Peter Lunenfeld: It’s also breaking the bottleneck that we’ve talked about, from ten, twenty years ago, which was the argument about shelf space. It does engage with some of the utopian notions about the computer as a culture machine. It’s really that kind of open source distribution of bits and not stuff, and why shouldn’t it be cheap? Why should something that you can replicate endless amounts of times not be $1 or $10, why should it have to be $60? And I think there’s a really interesting cultural shift in that way. And that really comes straight out of the original iTunes store concept of, “Well, you know, I’ll spend a dollar on this song rather than just downloading it illegally.” I ask my students now—how many of them have never paid for music—and they don’t have much reason to lie. Again, the question is how many have never paid for music. Seven, eight years ago, three quarters of the hands went up in the room: “I’ve never paid a dime for any music at all.” And now you’re down to one or two kids in a class of 60 who haven’t paid for music ever.

This doesn’t mean that they pay for every piece of music, but it does mean that there is a cultural turning away from the model that completely ignore artists and copyright owners’ rights. This turn is not entirely surprising, of course, as we live in a capitalist society. But I do think that this is an interesting model—it’s not always an open, not always a free model, but it’s certainly one that I think that people are willing to participate in. A dollar a game… it’s cheaper than a glass of milk.

David O’Grady: We are running out of time, but I have one last question. No doubt many universities are grappling with how to incorporate digital media in general and video games in particular into the curriculum. If the computer has the potential to bring science and the humanities together, how do we go about the task of providing a course of study that advances video game development, scholarship, and general media literacy? How can the academy best prepare for a video game future, a future that has arguably already arrived? This is a huge question, but any impressions you might have….

Steve Mamber: I’ll do a quick one on that. This’ll start to sound a little partisan given the group, but I think there are a couple of directions that can coexist. One is that media and art- producing departments ought to be significant players in this—we should be involved in the production of games. And the other is the digital humanities route, which fortunately UCLA (thanks to Todd Presner and some others) has been very much involved in; it really is a place for collaborative activity. We’re also seeing that video games can affect the interests of a number of departments as a kind of literacy question. People should feel comfortable with video games as part of what they do, and part of what they’re studying, and part of what they’re thinking about.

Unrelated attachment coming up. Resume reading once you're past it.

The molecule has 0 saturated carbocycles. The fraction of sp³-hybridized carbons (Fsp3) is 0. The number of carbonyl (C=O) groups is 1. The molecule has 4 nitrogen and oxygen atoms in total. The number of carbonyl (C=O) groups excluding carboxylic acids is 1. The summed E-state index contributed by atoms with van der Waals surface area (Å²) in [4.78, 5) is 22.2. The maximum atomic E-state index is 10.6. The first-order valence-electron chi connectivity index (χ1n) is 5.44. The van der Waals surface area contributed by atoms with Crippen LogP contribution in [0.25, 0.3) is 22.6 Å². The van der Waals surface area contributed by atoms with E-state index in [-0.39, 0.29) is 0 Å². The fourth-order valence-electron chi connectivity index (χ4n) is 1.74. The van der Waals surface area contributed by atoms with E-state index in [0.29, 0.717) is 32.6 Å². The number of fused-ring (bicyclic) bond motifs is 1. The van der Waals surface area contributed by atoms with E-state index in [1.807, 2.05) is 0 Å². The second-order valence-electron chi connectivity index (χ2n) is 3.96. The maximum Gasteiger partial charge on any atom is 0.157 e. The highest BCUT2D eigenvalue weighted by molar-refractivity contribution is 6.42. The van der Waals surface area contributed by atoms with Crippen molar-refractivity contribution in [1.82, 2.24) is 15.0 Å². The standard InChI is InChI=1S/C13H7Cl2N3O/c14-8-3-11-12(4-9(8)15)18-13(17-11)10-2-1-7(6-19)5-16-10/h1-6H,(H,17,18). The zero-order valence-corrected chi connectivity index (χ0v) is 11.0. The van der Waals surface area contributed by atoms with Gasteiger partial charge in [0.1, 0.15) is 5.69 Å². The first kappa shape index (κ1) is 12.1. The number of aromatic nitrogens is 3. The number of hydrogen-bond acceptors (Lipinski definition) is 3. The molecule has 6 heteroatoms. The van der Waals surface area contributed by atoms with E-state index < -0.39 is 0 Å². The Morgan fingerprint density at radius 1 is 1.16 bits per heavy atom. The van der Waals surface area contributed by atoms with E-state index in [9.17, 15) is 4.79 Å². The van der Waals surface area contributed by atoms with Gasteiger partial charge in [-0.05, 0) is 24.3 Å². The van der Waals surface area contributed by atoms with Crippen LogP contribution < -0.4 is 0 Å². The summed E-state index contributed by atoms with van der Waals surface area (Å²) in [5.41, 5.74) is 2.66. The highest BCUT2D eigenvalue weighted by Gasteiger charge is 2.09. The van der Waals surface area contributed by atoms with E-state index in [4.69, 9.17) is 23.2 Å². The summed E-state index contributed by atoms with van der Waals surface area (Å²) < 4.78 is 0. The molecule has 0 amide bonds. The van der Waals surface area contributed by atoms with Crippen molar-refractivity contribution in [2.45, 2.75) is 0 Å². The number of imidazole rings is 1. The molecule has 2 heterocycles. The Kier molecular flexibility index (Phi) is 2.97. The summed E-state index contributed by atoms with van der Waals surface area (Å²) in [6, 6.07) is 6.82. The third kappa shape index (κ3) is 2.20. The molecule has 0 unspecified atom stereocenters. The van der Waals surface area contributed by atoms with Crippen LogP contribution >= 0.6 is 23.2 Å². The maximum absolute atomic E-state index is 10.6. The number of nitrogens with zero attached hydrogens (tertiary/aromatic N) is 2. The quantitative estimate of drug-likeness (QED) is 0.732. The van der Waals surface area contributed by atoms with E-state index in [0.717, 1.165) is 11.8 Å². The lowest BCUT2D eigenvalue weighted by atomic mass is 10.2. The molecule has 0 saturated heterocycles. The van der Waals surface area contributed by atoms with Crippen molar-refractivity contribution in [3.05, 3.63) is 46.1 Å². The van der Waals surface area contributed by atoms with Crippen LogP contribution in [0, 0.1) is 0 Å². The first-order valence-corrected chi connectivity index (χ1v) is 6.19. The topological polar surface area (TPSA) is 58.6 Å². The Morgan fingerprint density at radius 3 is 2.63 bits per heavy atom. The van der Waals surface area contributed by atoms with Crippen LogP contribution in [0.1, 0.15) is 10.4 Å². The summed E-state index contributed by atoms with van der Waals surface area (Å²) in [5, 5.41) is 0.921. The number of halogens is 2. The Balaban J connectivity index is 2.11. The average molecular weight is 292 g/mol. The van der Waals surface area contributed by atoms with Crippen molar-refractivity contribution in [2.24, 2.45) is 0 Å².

Eddo Stern: As you’ve outlined here there are at least three legs. One is from a technology point of view, getting technologists involved in thinking about game technology. And then artists, whether that be writers, animators, game designers, whatever, conceptual artists, certainly the medium is offering a lot of exciting opportunities for artists of all sorts. And then, finally, from a media theory point of view it’s interesting new ground. And then after that you can imagine many intersections with other disciplines, whether it’s psychology, politics, history, media archaeology, and so on. I’m just thinking of grad students I work with here: a few from history, some from psychology, some from art history, computer engineering… it’s very diverse. I think it really would be important for institutions like ours to have an awareness of the importance of games culturally. It’s very disconcerting to see entire schools and divisions at UCLA skip a generation of hiring. There are very, very obvious holes where there’s no one working with gaming, and there won’t be for another ten years, and then we’ve missed a huge opportunity to develop the discourse in an interdisciplinary environment.

Peter Lunenfeld: The post-renaissance university, as we experience it, is around 500 years old. For, say, 350 of those years, it was ludicrous to even think about talking about contemporary culture within the university. The first English department in the United States was at Johns Hopkins, founded in 1878 and set up on a philological model, mimicking German departments, which were essentially about trying to unify German as a language through philology. So, we’re talking about just a little more than a century of humanistic engagement with the contemporary. If you’re saying, how are you going to incorporate video games in the academy, then the answer is: in fits and starts, mostly poorly, occasionally well. That’s the best we’re going to do. Because that’s the only way that we’ve been able to do it, and we’re still pretty fresh at thinking about how to build these kinds of things in an institutional context that was designed to study the past—not the present.

I did that fast! I hope I wasn’t going too long. We’ve got to go!